Astronomy and Astrophysics
Aims: By doubling the number of available space-based observations and increasing the number of radial velocity (RV) measurements, we aim at refining the parameters of TOI-732 b and c. We also use the results to study the slope of the radius valley and the density valley for a well-characterised sample of M-dwarf exoplanets.
Methods: We performed a global Markov chain Monte Carlo analysis by jointly modelling ground-based light curves and CHEOPS and TESS observations, along with RV time series both taken from the literature and obtained with the MAROON-X spectrograph. The slopes of the M-dwarf valleys were quantified via a support vector machine (SVM) procedure.
Results: TOI-732b is an ultrashort-period planet (P = 0.76837931-0.00000042+0.0000039 days) with a radius Rb = 1.325-0.058+0.057R⊕, a mass Mb = 2.46 ± 0.19 M⊕, and thus a mean density ρb = 5.8-0.8+1.0 g cm-3, while the outer planet at P = 12.252284 ± 0.000013 days has Rc = 2.39-0.11+0.10R⊕, Mc = 8.04-0.48+0.50M⊕, and thus ρc = 3.24-0.43+0.55 g cm-3. Even with respect to the most recently reported values, this work yields uncertainties on the transit depths and on the RV semi-amplitudes that are smaller up to a factor of ~1.6 and ~2.4 for TOI-732 b and c, respectively. Our calculations for the interior structure and the location of the planets in the mass-radius diagram lead us to classify TOI-732 b as a super-Earth and TOI-732 c as a mini-Neptune. Following the SVM approach, we quantified d log Rp,valley / d logP = -0.065-0.013+0.024, which is flatter than for Sun-like stars. In line with former analyses, we note that the radius valley for M-dwarf planets is more densely populated, and we further quantify the slope of the density valley as d log ρ^valley / d log P = -0.02-0.04+0.12.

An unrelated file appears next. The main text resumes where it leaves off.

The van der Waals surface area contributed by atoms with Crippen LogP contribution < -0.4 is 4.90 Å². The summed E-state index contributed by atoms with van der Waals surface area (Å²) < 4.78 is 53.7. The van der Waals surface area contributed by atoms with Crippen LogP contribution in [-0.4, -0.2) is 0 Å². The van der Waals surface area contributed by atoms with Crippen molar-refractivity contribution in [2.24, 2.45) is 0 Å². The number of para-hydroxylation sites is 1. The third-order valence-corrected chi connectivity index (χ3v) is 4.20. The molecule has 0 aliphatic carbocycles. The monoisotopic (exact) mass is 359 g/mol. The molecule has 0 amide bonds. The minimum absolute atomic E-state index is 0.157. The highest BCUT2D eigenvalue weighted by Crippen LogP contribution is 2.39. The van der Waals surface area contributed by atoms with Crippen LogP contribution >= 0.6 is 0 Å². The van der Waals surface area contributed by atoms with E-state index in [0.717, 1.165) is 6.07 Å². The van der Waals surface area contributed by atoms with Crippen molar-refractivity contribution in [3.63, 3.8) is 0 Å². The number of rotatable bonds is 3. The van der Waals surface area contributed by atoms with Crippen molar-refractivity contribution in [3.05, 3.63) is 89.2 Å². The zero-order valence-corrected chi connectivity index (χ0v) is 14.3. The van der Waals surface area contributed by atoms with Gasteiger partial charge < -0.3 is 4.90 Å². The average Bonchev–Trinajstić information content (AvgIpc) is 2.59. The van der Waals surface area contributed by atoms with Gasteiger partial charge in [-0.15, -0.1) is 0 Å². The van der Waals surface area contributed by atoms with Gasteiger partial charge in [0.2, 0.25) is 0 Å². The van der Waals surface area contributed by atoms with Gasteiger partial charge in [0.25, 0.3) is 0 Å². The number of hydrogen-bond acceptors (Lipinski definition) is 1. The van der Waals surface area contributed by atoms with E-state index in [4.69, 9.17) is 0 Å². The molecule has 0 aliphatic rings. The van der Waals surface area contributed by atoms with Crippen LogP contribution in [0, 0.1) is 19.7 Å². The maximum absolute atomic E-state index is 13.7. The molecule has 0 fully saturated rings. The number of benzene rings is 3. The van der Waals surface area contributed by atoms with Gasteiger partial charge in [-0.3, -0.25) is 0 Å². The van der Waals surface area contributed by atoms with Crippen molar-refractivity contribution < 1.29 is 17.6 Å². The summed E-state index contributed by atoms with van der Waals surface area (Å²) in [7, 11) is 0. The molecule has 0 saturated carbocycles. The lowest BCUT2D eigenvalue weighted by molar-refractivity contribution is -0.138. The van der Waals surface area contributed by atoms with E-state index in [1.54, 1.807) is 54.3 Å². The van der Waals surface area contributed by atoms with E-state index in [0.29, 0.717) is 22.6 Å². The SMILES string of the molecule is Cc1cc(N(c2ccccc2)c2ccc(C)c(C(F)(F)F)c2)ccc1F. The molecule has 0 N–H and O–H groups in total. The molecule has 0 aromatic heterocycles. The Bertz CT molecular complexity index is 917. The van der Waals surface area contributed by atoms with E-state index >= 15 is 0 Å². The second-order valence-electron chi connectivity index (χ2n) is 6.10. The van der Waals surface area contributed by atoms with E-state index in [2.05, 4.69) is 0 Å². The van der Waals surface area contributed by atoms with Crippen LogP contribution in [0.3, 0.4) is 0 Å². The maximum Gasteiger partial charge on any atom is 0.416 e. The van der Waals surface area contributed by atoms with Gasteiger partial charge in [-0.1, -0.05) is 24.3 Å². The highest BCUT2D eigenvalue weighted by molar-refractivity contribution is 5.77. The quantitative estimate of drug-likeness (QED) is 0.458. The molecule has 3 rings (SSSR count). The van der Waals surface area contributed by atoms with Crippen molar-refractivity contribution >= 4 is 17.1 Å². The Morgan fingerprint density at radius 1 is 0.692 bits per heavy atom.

Conclusions: Compared to FGK stars, the weaker dependence of the position of the radius valley on the orbital period might indicate that the formation shapes the radius valley around M dwarfs more strongly than the evolution mechanisms. TESS and CHEOPS detrended light curves are available at the CDS via anonymous ftp to cdsarc.cds.unistra.fr (ftp://188.8.131.52) or via https://cdsarc.cds.unistra.fr/viz-bin/cat/J/A+A/682/A66 This article uses data from CHEOPS programme CH_PR100031.